Who Is at Fault in a Rear-End Collision in Indiana?

Driver feeling neck pain from rear-end collision.

Were you injured in a rear-end car accident caused by another motorist in Indiana? If so, you may have a right to file a claim against the other driver’s liability insurance to recoup your medical expenses and other accident-related losses.

Indiana is an at-fault state regarding car accident claims.  Indiana requires all drivers to carry a minimum of $25,000 per person and $50,000 per accident in bodily injury liability coverage and $25,000 per accident in property damage liability coverage. The auto liability insurance of the at-fault driver typically pays for the costs of other people’s injuries and property damage.

To seek compensation from another driver’s insurance policy after a rear-end collision in Indiana, you must be able to prove that the other driver is at fault. In rear-end motor vehicle crash cases, people commonly assume that the rear driver is to blame. That is not always the case. That is why it’s helpful to have experienced car accident lawyers review the accident.

At Truitt Law Offices, our trusted personal injury lawyers have more than 40 years of experience serving local accident victims. If you have been injured in a rear-end crash, we can help you hold the negligent driver accountable and seek the compensation you deserve. Contact our law firm today to learn more about your legal options in a free consultation.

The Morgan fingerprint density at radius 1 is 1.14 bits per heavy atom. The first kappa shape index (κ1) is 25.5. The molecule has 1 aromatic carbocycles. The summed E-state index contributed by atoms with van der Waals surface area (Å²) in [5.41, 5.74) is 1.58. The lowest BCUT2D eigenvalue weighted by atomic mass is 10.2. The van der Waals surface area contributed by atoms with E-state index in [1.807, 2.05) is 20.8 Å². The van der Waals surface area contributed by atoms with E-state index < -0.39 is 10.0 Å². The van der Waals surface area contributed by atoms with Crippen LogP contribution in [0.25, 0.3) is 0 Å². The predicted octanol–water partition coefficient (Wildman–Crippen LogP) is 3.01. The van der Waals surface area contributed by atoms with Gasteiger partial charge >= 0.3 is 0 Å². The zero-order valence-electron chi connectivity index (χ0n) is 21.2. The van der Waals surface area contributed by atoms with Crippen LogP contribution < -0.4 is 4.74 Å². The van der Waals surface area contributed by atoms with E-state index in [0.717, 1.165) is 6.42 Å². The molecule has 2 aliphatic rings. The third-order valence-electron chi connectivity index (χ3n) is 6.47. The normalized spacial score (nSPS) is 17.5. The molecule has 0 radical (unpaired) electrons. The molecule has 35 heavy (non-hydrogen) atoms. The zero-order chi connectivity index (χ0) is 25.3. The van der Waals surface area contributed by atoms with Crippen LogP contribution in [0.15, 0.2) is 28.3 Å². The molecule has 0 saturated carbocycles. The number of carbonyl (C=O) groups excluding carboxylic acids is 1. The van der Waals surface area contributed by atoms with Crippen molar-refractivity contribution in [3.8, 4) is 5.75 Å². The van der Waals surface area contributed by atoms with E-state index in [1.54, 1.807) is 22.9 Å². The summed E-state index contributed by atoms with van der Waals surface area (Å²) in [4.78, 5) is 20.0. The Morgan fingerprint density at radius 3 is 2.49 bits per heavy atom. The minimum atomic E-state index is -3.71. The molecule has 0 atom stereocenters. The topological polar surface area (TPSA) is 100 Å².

Is It Always My Fault If I Rear-End Someone?

The driver who rear-ends the vehicle in front is usually at fault in a rear-end collision. Under § 9-21-8-14 of the Indiana Traffic Code, motorists are prohibited from following other vehicles too closely. Drivers should allow enough distance between cars to stop safely if the driver in front brakes unexpectedly. It’s unsafe and illegal to tailgate another vehicle.

Any of the following parties may be partially or entirely at fault for a rear-end collision:

  • The leading driver – The driver in front could be at fault if they stop suddenly in an active traffic lane or cut too closely in front of another vehicle
  • A driver backing up—A driver who is moving in reverse may cause a rear-end collision by backing into another car.
  • Another road user – A third motorist could be at fault if they hit the rear driver and pushed them into another vehicle. A negligent pedestrian or cyclist could also be at fault if they illegally darted into traffic and prompted a motorist to slam on their brakes, leading to a rear-end collision.
  • A manufacturer – A manufacturer could be at fault if a defective vehicle component failed and contributed to a rear-end accident.
  • A government agency – A local government agency could be held liable if inadequate road maintenance or missing signs contributed to the wreck.

How Common Are Rear-End Collisions?

Traffic statistics from the National Highway Traffic Safety Administration (NHTSA) suggest that rear-end collisions are the most common type of motor vehicle crash: